"Sargon's real name is unknown to us - he cannot have been born 'the true (legitimate) king' - and as far as we know it could even have been Sumerian. His antecedents are a mystery and have been obscured in the haze of mythology with which later generations surrounded his name." (Joan Oates, Babylon, p 32)
Doesn't this sound suspicious?
I tried to identify a king name from archaeology to connect with the one from legend. Actually, I found multiple king names for Sargon. In Mesopotamia he was known by the somewhat obscure (but real) names of Ningirsu-kiag, Tudiya, and Bin-Yamina. To those it now seems possible to add the far more impressive Eannatum. In Egypt (which the Mesopotamians referred to as Magan & Meluhha), Sargon was called Inyotef. Inyotef is also quite an obscure figure, although he is given the very top position (like Narmer) in one of the more significant king-lists. Inyotef is the first to be honored in the "Hall of Ancestors" at the Karnak Temple of Amun. He can now be reunited with one of his more recognizable names, the far more impressive Pepi.
As is clear from titulary, the New Kingdom royal family modeled themselves as a repetition of the Old Kingdom family. However, in their role playing, they appear to merge the 6th Dynasty with the 11th Dynasty. Were they just in a big hurry to gloss over the end of the Old Kingdom or is there some other explanation? One explanation is that there was NOT a protracted "Intermediate Period" between the Old and Middle Kingdom as has been postulated by Egyptologists.
In that case, the ancient king-lists preserved multiple king names that were the result of unique regional and ethnic identities or changes in king name (and dominion) that occurred over a lifetime of rule. This practise did not end with the Old Kingdom. For example, we found that Apophis I & II of the Hyksos 15th Dynasty of Lower Egypt were one and the same as Tao I & II of the 17th Dynasty of Upper Egypt. Likewise, Pepi I & II of the 6th Dynasty appear to be one and the same as Inyotef and Montuhotep of the 11th Dynasty.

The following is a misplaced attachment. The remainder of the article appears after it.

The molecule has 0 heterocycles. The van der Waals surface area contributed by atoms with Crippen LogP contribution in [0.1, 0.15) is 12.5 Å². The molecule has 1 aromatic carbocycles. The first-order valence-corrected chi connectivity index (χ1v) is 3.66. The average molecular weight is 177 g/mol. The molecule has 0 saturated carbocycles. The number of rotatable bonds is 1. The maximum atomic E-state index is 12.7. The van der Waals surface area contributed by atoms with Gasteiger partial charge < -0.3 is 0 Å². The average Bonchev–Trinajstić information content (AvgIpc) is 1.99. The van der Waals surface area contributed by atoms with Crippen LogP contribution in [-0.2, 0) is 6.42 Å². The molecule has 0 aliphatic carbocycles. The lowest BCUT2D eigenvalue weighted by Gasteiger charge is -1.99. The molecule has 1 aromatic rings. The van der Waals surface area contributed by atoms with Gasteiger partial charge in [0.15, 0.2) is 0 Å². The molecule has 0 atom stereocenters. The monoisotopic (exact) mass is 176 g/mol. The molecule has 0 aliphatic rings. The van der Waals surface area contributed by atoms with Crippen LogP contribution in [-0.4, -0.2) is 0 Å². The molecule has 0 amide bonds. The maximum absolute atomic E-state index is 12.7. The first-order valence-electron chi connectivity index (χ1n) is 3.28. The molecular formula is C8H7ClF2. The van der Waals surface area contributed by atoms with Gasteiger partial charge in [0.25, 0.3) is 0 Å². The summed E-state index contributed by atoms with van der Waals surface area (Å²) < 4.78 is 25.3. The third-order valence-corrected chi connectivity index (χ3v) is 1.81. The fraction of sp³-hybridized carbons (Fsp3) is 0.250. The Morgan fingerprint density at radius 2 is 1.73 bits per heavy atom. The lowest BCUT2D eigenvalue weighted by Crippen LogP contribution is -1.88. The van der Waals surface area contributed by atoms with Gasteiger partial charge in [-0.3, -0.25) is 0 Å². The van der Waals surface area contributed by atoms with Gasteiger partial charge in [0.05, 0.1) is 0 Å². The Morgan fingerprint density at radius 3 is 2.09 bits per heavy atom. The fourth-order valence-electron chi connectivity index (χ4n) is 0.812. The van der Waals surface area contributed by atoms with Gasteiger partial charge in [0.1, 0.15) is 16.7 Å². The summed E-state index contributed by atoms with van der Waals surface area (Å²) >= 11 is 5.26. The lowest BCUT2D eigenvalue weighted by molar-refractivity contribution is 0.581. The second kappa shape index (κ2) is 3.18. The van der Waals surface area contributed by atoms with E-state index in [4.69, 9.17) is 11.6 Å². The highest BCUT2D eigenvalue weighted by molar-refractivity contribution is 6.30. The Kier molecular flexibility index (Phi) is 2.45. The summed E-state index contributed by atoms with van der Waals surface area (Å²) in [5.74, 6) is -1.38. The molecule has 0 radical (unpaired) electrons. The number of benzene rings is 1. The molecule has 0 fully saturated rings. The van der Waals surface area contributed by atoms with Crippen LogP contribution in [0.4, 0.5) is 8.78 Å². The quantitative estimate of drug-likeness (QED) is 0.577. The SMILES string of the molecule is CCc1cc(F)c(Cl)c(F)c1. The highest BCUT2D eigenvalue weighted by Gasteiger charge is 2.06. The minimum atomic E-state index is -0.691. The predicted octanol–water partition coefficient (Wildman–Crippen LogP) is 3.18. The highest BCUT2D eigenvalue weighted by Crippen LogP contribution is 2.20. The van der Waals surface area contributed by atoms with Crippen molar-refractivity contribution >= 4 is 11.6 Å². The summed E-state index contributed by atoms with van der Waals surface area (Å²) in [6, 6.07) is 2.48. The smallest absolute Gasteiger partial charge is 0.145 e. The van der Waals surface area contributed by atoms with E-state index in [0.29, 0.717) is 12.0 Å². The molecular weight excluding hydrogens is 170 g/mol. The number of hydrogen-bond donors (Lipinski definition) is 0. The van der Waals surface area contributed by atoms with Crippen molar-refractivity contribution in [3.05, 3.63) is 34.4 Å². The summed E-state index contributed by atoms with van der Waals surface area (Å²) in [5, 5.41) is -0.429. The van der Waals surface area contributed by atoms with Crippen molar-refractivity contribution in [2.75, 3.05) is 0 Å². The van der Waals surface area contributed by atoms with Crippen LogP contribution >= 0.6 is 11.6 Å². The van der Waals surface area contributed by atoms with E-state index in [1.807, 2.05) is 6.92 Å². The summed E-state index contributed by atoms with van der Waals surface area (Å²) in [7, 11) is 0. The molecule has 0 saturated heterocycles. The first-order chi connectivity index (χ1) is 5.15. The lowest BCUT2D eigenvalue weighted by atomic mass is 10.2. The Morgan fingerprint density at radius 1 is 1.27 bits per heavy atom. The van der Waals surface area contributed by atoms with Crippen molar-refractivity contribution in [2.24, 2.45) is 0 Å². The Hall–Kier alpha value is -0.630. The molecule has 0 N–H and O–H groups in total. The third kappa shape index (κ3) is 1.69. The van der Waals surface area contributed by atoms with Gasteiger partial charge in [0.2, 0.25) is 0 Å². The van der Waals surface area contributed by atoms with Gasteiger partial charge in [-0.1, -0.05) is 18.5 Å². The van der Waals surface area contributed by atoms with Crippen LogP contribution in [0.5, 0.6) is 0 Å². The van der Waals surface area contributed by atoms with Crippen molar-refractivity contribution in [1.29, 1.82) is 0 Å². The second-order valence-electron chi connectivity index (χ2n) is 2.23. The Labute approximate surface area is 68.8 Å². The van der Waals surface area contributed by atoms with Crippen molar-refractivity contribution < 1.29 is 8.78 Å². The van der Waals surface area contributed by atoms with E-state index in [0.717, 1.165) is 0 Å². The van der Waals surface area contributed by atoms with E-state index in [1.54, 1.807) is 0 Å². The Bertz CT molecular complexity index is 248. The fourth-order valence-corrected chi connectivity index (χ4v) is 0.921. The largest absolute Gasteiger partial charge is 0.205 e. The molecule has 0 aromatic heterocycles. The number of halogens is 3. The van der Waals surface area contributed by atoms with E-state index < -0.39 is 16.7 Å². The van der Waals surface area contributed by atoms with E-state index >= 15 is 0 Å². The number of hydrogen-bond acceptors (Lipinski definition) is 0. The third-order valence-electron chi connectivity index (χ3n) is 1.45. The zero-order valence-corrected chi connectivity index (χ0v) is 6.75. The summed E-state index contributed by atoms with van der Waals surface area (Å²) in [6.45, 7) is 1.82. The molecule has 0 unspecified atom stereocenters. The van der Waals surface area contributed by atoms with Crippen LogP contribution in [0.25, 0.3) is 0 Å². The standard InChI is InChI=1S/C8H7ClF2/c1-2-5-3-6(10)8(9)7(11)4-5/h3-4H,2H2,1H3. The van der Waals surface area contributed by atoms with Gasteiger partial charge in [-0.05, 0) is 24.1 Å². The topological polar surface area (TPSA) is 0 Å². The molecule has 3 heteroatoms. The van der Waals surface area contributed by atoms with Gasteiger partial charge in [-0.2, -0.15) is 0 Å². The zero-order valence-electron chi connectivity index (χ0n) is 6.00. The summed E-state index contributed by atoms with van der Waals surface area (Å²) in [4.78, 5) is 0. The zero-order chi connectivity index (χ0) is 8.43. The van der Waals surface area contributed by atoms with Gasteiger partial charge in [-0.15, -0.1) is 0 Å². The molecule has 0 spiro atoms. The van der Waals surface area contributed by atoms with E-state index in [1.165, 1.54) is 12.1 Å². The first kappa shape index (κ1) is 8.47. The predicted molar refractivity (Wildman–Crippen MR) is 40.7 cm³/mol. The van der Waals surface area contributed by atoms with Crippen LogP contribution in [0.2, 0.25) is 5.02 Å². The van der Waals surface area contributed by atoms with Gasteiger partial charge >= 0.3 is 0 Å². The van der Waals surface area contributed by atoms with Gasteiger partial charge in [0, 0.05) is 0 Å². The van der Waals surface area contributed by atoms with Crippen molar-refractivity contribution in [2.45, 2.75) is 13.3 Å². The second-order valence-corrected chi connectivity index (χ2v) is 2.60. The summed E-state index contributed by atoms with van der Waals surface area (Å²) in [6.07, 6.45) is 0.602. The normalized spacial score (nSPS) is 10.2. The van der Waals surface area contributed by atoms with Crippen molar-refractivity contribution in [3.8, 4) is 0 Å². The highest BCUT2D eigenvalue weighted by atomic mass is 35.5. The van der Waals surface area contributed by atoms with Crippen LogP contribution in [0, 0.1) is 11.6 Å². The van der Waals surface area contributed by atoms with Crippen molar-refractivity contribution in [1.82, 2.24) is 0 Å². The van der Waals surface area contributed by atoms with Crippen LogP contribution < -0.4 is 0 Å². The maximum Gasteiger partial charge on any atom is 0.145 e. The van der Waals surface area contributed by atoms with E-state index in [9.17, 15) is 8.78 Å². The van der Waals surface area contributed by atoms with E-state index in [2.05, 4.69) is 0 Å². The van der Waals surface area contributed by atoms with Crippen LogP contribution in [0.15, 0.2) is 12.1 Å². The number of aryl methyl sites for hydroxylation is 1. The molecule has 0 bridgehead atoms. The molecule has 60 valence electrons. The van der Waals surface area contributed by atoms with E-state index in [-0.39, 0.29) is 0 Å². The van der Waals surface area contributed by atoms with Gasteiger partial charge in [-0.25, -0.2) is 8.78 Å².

The Egyptian king-lists also preserved the names of crown princes that held the status of pharaoh but did not outlive their regents. The 13th Dynasty list appears to be consist almost entirely of such princes. Dynasties 7-10 are likely also a collection of crown princes or rival/splinter lines that ultimately lost out in succession battles. Other king-lists are related to secondary thrones. The Libyan 22nd Dynasty is such a king-list. Throughout its existence the Libyan throne was an officially recognized "double throne" that was subordinate to the main Egyptian throne. However, many so-called Libyan pharaohs ascended the Egyptian throne later in their kingly careers under their Egyptian birth names.
Looking at even early dynasties in Egypt we should expect the same kind of redundancy for the major kings and relegation of minor kings. Narmer for example is generally placed at the top of the 1st Dynasty, but this is not because he was the first king of post-Flood Egypt. Rather, this is a place of honor given him as the one who unified the country after the post-Flood chaos. We should expect to find a more accurate position for Narmer in one of the other dynasty lists. That position appears to be at the end of the so-called 3rd Dynasty in which he is called Huni "the Smiter".
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